KODAK GRABS FOR GROWTH AGAIN George Fisher understands how to build and sell electronics, but can he cut fat and woo shutterbugs? The new CEO must be able to do all three.
By Peter Nulty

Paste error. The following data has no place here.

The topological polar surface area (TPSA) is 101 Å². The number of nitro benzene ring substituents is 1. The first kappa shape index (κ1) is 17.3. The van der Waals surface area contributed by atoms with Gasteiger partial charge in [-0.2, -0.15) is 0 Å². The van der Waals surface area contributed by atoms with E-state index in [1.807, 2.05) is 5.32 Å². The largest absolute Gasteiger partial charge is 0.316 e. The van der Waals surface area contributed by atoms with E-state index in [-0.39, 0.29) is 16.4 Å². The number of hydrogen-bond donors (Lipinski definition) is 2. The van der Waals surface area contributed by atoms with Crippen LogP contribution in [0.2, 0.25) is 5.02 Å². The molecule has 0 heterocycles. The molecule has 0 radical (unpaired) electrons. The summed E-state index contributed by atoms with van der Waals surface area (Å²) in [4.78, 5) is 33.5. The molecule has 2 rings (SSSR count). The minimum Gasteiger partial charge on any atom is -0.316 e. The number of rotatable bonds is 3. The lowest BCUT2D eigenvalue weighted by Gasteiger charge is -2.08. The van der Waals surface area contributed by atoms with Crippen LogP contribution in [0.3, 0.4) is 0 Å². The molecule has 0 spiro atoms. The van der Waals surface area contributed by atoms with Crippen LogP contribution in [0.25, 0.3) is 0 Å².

(FORTUNE Magazine) – THE DRAMATIC restructuring of U.S. industry won't be over, as the saying goes, until the fat lady sings. Hundreds of companies have performed massive renovations -- Ford, Chrysler, Texaco, Xerox, IBM. But now the diva enters. She is the last of the great, corpulent, 20th-century American enterprises to sing the rejuvenation aria. She walks to center stage. She turns to the audience. She is Eastman Kodak. Yes, deep change is coming to Kodak, one of the most bureaucratic, wasteful, paternalistic, slow-moving, isolated, and beloved companies in America. What will become of the maker of those cheery yellow boxes filled with sweet memory? Will Kodak join the herd stampeding down the information superhighway, buying up companies in search of growth in electronics? Or will it squeeze its head count mercilessly, sending tens of thousands of employees onto unemployment rolls, to boost earnings? The latest CEO to grapple with those questions knows that his tenure and his place in history depend on how effectively he can find answers. He is George M.C. Fisher, who resigned as chairman of Motorola to become chairman and CEO of Kodak in December. Fisher, 53, has a doctorate in applied mathematics and knows little of the chemistry or arcane secrets of film manufacturing that is Kodak's trade. He knows, however, that the company won't be reformed easily.